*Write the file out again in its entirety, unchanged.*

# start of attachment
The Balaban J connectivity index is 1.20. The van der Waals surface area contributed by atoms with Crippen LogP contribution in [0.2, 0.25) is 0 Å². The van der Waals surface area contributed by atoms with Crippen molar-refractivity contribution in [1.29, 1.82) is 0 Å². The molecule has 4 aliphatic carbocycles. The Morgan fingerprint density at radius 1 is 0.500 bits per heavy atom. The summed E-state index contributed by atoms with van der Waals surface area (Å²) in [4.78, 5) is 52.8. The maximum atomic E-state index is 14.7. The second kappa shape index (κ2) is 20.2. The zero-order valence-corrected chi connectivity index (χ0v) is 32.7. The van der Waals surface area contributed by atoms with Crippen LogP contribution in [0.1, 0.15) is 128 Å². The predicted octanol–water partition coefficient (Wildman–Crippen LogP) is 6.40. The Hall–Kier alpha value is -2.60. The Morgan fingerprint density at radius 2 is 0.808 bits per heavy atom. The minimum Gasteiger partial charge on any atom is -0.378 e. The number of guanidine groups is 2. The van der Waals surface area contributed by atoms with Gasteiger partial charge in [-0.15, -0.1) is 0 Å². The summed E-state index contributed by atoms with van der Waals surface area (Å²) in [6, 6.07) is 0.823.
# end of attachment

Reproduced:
The Balaban J connectivity index is 1.20. The van der Waals surface area contributed by atoms with Crippen LogP contribution in [0.2, 0.25) is 0 Å². The van der Waals surface area contributed by atoms with Crippen molar-refractivity contribution in [1.29, 1.82) is 0 Å². The molecule has 4 aliphatic carbocycles. The Morgan fingerprint density at radius 1 is 0.500 bits per heavy atom. The summed E-state index contributed by atoms with van der Waals surface area (Å²) in [4.78, 5) is 52.8. The maximum atomic E-state index is 14.7. The second kappa shape index (κ2) is 20.2. The zero-order valence-corrected chi connectivity index (χ0v) is 32.7. The van der Waals surface area contributed by atoms with Crippen LogP contribution in [0.1, 0.15) is 128 Å². The predicted octanol–water partition coefficient (Wildman–Crippen LogP) is 6.40. The Hall–Kier alpha value is -2.60. The Morgan fingerprint density at radius 2 is 0.808 bits per heavy atom. The minimum Gasteiger partial charge on any atom is -0.378 e. The number of guanidine groups is 2. The van der Waals surface area contributed by atoms with Gasteiger partial charge in [-0.15, -0.1) is 0 Å². The summed E-state index contributed by atoms with van der Waals surface area (Å²) in [6, 6.07) is 0.823.